The social contract theory clearly has benefits but also shortcomings. An advantage as mentioned in (Brown 12) is that it provides very clear answers to very difficult questions in ethical theory. For example: What moral rules are we bound to follow and how are those rules justified? Why is it reasonable for us to follow the moral rules? Under what circumstances are we allowed breaking the rules? It also seems to provide an objective basis for morality. Browne (n.d. para. 13) states, one disadvantage of the social contract theory is whether the social contract ever had a basis in history. Most recent proponents of the social contract such as John Rawls are clear about the fact that the social contract does not necessarily refer to a real historical event. The point of the social contract is to act as a test for the justification of moral principles. Also, it can be said that we implicitly participate in such a social contract by acting cooperatively in our social arrangements. We vote by going along with the outcome. David Hume also points out that there had never been a situation called the state of nature’ and that nobody had consented to a social contract, mainly because the social contract was purely hypothetical (Rusling n.d. para. 5). Since we are born into a society and we don’t need a contract theory because our belief is that the government is in our best interests and therefore the people support its continuation. P a g e | 8 Moreover, Olynyk (2010) states that Hobbes makes no allowance for the moral side of people and society. Therefore his theory implies that people without states would have no moral limits. It is difficult concur with Olynyk analysis since modern day experiences particularly in Somalia and the Middle East have shown that where there is state failure life appears brutish and nasty as Hobbes describes. One must admit that Hobbes social contract theory has much relation to contemporary society. Even though we are not born in a hypothetical state of nature, we form a social contract every time we vote for a party. The agreement lays that we give up our rights to be protected, to progress economically. The laws instituted by the state are binding upon all citizens. Like Hobbes secularization state many modern rulers (government) including Guyana do not claim authority from God, but his or her ability to provide and / facilitate development of citizens; such acts legitimize the ruler (i.e. government). However there is an important caveat, given modern experience of the division of powers, Hobbes illustration of a monarchial ruler who makes laws, execute taxation etc are extreme and atypical. In Guyana there are separations of power i.e.: Executive, judiciary, and legislation such division is to ensure that power will check power (i.e. each division will keep the other in check). Since according to Lord Acton ‘Power tends to corrupt, and absolute power corrupts absolutely”.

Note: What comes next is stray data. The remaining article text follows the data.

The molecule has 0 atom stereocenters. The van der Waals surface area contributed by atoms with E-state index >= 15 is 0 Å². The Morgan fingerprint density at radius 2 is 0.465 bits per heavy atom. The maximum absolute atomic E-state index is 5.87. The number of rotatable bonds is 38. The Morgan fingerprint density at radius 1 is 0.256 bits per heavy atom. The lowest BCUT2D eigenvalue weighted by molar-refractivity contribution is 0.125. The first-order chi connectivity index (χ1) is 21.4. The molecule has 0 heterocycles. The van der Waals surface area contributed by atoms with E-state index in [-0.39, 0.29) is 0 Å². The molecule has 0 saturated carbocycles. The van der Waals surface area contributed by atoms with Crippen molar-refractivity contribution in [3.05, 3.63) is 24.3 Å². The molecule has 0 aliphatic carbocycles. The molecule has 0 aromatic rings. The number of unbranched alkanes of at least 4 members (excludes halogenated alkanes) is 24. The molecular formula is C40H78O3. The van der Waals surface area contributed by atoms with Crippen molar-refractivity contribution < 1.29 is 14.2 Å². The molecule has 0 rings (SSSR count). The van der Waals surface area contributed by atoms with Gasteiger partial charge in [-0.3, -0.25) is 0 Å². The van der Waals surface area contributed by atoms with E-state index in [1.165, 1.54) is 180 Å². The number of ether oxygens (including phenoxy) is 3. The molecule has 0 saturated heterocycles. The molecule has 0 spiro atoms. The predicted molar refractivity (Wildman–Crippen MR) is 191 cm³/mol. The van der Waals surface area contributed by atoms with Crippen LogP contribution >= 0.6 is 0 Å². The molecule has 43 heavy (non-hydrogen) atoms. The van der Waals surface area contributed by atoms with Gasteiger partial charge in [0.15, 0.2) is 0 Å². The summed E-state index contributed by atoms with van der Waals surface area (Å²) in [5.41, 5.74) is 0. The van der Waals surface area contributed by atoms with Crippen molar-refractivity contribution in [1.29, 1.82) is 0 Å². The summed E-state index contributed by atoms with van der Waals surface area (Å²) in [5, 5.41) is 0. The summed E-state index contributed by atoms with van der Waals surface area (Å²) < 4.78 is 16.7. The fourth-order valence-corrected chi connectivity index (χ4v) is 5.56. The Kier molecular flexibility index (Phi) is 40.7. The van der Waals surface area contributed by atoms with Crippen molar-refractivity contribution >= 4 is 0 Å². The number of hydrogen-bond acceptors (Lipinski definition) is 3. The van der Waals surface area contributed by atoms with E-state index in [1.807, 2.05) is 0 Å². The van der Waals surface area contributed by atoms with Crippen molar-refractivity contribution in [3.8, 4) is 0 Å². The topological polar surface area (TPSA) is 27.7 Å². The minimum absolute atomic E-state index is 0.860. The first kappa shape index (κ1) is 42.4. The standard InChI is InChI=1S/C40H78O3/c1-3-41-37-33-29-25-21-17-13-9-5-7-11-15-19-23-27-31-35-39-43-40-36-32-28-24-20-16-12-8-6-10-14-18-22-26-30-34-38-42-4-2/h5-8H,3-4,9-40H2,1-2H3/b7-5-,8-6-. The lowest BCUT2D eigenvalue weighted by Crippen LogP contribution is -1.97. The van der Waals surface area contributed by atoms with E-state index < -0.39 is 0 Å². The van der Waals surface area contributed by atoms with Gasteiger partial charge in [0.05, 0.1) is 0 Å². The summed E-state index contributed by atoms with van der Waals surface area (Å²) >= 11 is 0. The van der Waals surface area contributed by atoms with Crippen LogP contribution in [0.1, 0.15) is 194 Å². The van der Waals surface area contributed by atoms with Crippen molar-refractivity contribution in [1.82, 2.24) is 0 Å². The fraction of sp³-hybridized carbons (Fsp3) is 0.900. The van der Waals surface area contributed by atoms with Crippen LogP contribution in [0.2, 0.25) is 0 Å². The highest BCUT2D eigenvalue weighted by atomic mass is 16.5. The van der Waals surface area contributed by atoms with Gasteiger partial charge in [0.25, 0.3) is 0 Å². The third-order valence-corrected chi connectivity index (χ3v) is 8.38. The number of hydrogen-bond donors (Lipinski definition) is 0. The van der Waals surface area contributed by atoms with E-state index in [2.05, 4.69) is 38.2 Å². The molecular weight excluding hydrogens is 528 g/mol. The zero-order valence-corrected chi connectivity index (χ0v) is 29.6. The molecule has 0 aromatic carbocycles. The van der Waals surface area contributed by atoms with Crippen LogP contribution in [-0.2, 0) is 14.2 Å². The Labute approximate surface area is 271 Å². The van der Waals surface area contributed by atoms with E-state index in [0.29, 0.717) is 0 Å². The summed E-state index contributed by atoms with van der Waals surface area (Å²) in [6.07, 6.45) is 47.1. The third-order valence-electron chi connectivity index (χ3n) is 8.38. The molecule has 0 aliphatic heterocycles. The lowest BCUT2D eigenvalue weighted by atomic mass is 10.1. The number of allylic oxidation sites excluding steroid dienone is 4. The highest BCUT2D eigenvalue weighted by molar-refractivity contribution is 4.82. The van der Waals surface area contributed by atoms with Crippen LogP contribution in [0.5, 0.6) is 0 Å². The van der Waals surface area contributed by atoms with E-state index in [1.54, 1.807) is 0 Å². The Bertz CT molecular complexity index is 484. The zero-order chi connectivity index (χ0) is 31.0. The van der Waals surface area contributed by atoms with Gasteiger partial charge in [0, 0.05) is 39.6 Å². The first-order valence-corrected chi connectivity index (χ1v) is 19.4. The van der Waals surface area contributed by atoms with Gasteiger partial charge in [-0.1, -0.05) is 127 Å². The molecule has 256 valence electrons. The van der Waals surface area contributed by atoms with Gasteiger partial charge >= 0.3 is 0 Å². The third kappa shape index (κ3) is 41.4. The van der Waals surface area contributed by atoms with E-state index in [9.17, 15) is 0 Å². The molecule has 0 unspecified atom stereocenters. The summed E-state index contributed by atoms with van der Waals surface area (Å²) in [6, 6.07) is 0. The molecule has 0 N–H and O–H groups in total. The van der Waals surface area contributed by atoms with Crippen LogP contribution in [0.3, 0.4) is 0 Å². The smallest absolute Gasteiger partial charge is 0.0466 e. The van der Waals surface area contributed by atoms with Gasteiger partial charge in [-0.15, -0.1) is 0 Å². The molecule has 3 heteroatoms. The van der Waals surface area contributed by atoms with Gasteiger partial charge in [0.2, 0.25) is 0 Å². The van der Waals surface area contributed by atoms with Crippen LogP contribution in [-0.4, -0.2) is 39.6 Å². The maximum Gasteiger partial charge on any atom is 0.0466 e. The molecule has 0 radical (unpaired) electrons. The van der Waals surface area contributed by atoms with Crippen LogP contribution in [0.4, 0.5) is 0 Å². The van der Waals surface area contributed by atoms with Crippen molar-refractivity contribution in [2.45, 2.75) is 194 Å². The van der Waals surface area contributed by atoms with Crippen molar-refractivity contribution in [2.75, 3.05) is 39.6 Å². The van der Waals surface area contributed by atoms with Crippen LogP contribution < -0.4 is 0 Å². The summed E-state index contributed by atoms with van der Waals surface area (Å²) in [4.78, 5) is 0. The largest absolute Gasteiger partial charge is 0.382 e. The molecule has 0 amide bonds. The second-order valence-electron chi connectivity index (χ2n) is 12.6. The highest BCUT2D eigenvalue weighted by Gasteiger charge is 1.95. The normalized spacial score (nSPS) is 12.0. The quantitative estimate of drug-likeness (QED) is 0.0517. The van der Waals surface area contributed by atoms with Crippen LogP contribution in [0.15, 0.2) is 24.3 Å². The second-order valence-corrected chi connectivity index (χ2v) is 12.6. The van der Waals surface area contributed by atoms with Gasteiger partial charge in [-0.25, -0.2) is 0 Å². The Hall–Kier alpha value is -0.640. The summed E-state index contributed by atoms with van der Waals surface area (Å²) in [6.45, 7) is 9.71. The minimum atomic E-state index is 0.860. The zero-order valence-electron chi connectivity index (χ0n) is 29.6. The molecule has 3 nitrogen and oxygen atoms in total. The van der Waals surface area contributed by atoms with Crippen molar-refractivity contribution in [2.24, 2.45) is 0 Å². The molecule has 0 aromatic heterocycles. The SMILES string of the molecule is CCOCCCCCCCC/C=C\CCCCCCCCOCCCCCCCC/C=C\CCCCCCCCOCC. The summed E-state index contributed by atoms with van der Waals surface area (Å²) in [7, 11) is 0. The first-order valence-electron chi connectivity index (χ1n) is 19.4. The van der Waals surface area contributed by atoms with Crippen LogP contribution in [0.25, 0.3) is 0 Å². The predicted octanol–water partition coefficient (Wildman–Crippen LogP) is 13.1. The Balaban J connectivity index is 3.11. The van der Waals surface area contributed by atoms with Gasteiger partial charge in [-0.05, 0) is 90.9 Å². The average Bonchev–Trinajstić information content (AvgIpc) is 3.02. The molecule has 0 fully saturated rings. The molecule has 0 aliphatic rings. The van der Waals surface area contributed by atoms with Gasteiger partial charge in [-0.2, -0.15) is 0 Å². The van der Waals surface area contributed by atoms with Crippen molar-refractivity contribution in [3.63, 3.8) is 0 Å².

Notwithstanding old and new criticisms of Hobbes’ social contract and one notable exception with regards to the nature of legitimacy of rulers, Hobbes social contract still has a huge relevance for our society as it is apparent that the ‘state of nature’ argument is still pertinent. Hobbes theory has laid an important and lasting foundation for modern states to live a fair and friendly environment with laws to keep order to society.